Lignin cut down to size by nickel catalyst

21 April 2011

A nickel-based homogeneous catalyst that breaks down lignin - the tough polymer that forms plant cell walls - into useful building blocks suitable for chemicals, including green fuels, has been developed by US scientists. The team says that the nickel catalyst is more efficient than current heterogeneous catalysts, although industrial applications are still some way off.

The search for efficient biomass conversion methods to produce useful, green and sustainable products has gained much ground in recent years. However, a major obstacle has been that the main components of biomass - namely cellulose and lignin - are tough polymers that do not break down easily. Lignin comprises a network of ring-like monomeric nine carbon hydrocarbon units that are principally connected by C-O bonds. Cleaving these bonds without breaking open the individual ring structures is crucial to produce useful chemical building blocks, rather than a mixture of short chain hydrocarbons.

Lignin is found in abundance in biomass, but its complex structure makes it difficult to convert into useful chemicals

Previous systems for cleavage of aromatic C-O bonds in aryl ethers were based on heterogeneous catalysts that require high pressures and temperatures. Furthermore, these systems work by competing C-O bond cleavage and hydrogenation of the aryl ring, leading to complex mixtures, which wastes hydrogen.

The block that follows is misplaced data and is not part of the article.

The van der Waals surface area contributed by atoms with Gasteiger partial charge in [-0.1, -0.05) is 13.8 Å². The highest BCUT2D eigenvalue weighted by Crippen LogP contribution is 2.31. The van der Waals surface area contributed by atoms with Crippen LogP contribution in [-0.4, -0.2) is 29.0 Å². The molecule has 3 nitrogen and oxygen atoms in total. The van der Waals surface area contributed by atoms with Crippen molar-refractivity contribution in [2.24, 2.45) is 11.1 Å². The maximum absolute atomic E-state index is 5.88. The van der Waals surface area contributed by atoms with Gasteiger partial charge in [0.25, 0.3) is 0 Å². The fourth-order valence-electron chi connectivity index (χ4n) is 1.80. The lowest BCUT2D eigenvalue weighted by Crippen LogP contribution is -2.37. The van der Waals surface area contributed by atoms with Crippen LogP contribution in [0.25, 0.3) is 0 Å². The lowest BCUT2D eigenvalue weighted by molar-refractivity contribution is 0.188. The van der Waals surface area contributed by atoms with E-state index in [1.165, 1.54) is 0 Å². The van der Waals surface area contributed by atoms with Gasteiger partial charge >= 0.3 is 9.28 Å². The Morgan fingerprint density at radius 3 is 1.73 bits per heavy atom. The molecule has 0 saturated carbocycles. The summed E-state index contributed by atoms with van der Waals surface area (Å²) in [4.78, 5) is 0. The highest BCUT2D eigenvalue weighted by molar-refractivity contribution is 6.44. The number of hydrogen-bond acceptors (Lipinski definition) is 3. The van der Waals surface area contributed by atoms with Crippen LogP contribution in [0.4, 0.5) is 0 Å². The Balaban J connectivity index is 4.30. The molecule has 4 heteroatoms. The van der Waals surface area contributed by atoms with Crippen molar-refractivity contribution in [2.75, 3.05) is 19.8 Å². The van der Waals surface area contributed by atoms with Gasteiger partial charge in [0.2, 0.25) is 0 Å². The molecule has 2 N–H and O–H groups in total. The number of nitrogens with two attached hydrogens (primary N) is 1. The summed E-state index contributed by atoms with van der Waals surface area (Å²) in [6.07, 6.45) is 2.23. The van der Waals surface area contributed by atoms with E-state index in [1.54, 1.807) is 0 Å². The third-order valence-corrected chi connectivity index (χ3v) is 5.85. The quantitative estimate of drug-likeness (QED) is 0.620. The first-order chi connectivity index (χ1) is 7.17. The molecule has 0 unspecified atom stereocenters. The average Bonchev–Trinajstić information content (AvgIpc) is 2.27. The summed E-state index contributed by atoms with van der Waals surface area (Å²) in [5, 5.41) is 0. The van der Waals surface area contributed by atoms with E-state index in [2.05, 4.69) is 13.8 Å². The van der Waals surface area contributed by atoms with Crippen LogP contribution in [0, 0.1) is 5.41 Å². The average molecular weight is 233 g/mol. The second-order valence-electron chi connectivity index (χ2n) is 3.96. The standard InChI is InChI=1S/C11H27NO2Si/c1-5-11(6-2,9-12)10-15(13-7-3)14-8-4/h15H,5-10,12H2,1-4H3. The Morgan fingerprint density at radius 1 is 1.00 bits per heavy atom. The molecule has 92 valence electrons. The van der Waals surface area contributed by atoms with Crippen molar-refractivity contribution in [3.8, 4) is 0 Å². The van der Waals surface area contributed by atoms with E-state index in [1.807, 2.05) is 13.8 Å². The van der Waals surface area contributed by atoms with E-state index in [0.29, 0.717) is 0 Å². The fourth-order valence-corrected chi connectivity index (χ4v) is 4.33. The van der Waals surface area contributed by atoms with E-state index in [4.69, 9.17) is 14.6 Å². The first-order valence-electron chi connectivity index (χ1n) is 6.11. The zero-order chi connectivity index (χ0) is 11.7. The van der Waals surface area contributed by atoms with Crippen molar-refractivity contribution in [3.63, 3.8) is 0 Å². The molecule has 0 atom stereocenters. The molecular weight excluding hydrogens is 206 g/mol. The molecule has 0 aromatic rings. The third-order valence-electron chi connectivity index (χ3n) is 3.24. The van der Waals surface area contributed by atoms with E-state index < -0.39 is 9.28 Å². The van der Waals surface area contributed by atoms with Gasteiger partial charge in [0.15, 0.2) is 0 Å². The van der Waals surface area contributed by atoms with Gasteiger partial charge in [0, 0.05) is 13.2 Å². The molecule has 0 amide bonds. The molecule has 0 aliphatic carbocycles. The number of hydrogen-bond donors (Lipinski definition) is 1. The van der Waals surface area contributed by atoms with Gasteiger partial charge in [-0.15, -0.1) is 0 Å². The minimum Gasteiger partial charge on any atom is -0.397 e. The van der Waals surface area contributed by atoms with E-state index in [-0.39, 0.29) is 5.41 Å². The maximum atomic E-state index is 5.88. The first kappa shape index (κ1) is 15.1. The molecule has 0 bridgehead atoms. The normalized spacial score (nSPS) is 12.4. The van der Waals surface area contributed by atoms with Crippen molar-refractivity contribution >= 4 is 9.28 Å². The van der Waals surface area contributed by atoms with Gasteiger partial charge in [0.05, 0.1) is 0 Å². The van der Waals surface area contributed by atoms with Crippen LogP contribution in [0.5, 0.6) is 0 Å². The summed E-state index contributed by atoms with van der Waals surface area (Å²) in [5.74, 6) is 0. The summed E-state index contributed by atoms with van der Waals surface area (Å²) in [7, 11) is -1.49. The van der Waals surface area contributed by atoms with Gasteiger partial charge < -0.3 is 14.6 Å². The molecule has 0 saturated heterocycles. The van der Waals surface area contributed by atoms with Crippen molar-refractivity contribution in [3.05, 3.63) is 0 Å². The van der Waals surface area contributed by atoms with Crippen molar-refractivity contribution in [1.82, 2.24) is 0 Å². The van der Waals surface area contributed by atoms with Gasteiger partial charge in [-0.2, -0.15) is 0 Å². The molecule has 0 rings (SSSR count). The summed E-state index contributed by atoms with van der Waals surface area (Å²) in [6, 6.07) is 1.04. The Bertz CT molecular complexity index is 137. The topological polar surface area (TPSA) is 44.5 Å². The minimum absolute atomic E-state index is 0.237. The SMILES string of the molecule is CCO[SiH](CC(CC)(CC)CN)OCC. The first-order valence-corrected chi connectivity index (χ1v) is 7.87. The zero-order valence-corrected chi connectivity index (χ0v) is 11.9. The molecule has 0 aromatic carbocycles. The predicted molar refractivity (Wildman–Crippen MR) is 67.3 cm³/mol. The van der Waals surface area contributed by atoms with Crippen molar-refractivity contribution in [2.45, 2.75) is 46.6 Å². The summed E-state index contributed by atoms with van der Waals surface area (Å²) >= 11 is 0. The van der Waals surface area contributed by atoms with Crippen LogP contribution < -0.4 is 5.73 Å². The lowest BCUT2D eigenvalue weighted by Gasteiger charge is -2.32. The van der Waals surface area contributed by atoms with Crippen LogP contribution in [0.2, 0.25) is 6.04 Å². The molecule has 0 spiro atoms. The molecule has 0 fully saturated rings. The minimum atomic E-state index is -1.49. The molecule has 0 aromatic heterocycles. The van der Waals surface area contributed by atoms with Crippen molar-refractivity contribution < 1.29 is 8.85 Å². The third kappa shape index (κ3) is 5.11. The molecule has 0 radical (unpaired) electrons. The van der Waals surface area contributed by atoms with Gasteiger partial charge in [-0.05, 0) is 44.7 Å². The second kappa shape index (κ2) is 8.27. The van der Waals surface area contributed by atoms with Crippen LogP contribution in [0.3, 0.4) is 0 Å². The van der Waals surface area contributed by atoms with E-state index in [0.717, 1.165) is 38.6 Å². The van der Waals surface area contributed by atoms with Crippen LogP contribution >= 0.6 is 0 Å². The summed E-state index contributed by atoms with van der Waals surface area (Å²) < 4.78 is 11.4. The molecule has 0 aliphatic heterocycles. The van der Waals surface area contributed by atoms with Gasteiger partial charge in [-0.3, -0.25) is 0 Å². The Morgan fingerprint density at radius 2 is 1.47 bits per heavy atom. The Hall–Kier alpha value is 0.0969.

Now, Alexey Sergeev and John Hartwig at the University of Illinois at Urbana-Champaign, US, have developed a homogeneous nickel-carbene catalyst which selectively cleaves aromatic C-O bonds in various aromatic ethers without reduction of aromatic rings or cleavage of aliphatic C-O bonds. In addition, compared with other catalytic systems, theirs functions at lower temperatures and pressures.

'We were surprised that such a simple catalyst is able to do such a challenging transformation of a number of unactivated aryl and benzyl ethers with such high selectivity,' says Hartwig. 'Because the catalyst is able to cleave aromatic C-O bonds in aryl ethers selectively, it could allow the production of nine carbon arenes from lignocellulosic biomass. These arenes can be used for the production of chemicals or, ultimately, green transportation fuels,' he adds.

'The challenge with lignin conversion is the selective depolymerisation of the carbon-oxygen linkages,' says George Huber who investigates biomass conversion at the University of Massachusetts, Amherst, US. 'This work offers an exciting new approach to cleave the carbon-oxygen bonds in lignin and could potentially open up a whole new area in biomass conversion.'

However, before the catalyst is ready for industry the system needs to be made more practical by decreasing catalyst loadings by several orders of magnitude. The catalyst's stability in the presence of moisture also needs to be improved as biomass tends to have a high water content.

James Urquhart

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